Not on display
- Alexis Hunter 1948–2014
- 8 photographs, C-print on paper mounted on board, 2 panels
- Displayed: 1018 × 960 × 25 mm
- Purchased 2013
Approach to Fear XIII: Pain – Destruction of Cause 1977 is comprised of eight photographs mounted in two columns of four on two vertical panels. Reading from top left to bottom right, the images depict a silver high-heel shoe as is burns. A hand with painted fingernails and a bracelet holds the heel, turning the shoe in order to show the progress and destruction wrought by the flames.
This is one of a number of photoworks made by the artist Alexis Hunter in the late 1970s, all of which are titled Approach to Fear but each with a different subtitle. Originally from New Zealand, Hunter moved to London in 1972 to progress her career. She was politically active and deeply involved in the emerging feminist scene. Between 1972 and 1975 she was a member of the Women’s Workshop of the Artists’ Union, and was a member of the Women’s Art Alliance from 1976 to 1977. Her work of this period, which predominantly took the form of photo-narrative sequences, focused on feminist politics, and she used the visual language of advertising and commercial art to address issues around sexual violence and the construction of gender.
Hunter’s experience of working as a freelancer for commercial film companies informed her appropriation of this commercial visual language. In the Approach to Fear series, for instance, Hunter uses the device, common in the mass media, of the disembodied hand – Hunter’s own – to draw in the viewer. However, art critic Lucy Lippard described in 1981 how Hunter’s series turned this cliché on its head:
In the Approach to Fear series, the protagonist’s well-manicured, jewelled hands are in themselves consumer items – part of the fragmentation of the objectified female. They look the way women’s hands are supposed to look, the way they look in advertising, delicately and sensitively touching the objects … But these hands are not doing what they are supposed to be doing. There’s the catch … The aggressiveness lurking in that stylishly acceptable hand gives the image much of its tension.
(Lucy Lippard, ‘Hands On’, in Norwich Gallery 2006, unpaginated.)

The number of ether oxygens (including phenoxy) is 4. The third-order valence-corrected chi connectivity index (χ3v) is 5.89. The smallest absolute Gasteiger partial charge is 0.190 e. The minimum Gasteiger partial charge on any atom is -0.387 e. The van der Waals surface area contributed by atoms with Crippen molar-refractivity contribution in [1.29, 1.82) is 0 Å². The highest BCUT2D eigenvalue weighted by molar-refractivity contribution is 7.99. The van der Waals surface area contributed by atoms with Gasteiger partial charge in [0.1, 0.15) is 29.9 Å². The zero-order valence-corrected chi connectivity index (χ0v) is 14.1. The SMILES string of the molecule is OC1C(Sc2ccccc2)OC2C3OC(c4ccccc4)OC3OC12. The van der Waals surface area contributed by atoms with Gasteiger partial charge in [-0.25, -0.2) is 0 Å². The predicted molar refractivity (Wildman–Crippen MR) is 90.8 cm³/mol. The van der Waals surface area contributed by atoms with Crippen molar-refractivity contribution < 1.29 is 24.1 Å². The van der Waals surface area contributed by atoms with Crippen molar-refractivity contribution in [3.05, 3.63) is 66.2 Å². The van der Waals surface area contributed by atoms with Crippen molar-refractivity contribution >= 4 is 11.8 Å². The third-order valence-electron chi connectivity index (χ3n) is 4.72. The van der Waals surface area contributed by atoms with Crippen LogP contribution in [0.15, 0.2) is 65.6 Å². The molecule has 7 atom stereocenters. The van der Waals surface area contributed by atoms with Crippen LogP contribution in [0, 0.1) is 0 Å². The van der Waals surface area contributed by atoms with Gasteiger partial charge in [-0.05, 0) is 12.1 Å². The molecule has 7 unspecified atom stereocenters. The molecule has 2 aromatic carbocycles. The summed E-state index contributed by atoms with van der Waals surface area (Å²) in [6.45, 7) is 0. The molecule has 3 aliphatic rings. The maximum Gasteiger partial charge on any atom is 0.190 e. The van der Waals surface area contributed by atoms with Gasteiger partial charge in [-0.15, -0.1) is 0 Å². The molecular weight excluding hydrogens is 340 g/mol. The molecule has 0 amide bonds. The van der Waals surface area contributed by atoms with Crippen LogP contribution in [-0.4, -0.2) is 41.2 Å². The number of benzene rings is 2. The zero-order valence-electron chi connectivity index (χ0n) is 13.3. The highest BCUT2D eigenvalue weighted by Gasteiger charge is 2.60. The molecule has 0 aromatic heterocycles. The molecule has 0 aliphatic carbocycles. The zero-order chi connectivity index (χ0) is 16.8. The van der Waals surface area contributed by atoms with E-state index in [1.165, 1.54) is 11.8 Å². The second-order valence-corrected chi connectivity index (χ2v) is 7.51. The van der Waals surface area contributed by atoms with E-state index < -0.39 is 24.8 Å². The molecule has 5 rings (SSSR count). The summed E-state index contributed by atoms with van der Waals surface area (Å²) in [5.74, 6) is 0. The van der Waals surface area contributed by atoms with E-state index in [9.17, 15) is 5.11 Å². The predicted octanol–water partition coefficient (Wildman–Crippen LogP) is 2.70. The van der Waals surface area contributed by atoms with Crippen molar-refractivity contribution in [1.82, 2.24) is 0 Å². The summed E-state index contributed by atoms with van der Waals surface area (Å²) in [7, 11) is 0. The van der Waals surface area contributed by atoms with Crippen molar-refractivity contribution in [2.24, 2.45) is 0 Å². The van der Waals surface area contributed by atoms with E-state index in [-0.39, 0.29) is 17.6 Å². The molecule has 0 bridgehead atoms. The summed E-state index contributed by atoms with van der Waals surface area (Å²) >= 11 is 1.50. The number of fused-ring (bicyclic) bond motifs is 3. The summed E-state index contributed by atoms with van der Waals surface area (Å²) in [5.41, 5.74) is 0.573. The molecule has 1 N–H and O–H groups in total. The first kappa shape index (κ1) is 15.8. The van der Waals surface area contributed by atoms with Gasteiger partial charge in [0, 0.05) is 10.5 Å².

Lippard went on to discuss how the narratives seem to revel in this destruction, suggesting that ‘Hunter’s photographs … [are] accompanied by an atmosphere of perversity and frustration. The frustration is that of the woman, who has been manipulated and struggles to free herself from societal conditioning; the perversity is that of the artist, who is in control and enjoying her power’ (Lippard 2006, unpaginated). In this work the movement of the shoe in different shots does not show it off as might be expected of a traditional advertisement, but makes visible its destruction and perhaps increases the reach of the flames.
Historian John Roberts has described how Hunter’s work at the time was part of what he calls an ‘opening up’ of conceptual art to the seductive pleasures of popular culture, emphasising that this tendency had a radical impact on the ways in which photography was used in conceptual art in Britain. According to Roberts, artists such as Hunter had a critical understanding of the use of photography in popular culture and appropriated its representational conventions for their own interrogation of socio-political issues. In an interview with Roberts, Hunter outlined the value of this kind of conceptual art strategy for women artists in particular:
It was the way conceptual art emphasised and utilised the perception of the viewer that was so useful to feminist artists. It was a way of connecting directly to other women without any of the prejudices they might have about an aesthetic language. And this is why artists chose distanced, popular mediums such as film, photography and performance. Conceptual art enabled us to find a gap in perception in which to situate our work within popular culture.
(Alexis Hunter, quoted in John Roberts, ‘Alexis Hunter’, in Norwich Gallery 2006, unpaginated.)
Approach to Fear XIII: Pain – Destruction of Cause has been shown in numerous exhibitions including Hayward Annual II, Hayward Gallery, London 1978; Alexis Hunter: Approaches to Fear, Bristol Arts Laboratory, Bristol 1979; Sydney Biennale II: Vision and Disbelief, Sydney Museum of Photography, Sydney 1982; Alexis Hunter, Fears, Dreams, Desires: A Survey Exhibition 1976–1988, Auckland City Art Gallery, Auckland 1989; and Alexis Hunter: Radical Feminism in the 1970s, Norwich Gallery, Norwich 2006.
Alexis Hunter: Fears/Dreams/Desires, exhibition catalogue, Auckland City Art Gallery, Auckland 1989.
Alexis Hunter: Radical Feminism in the 1970s, exhibition catalogue, Norwich Gallery, Norwich 2006.
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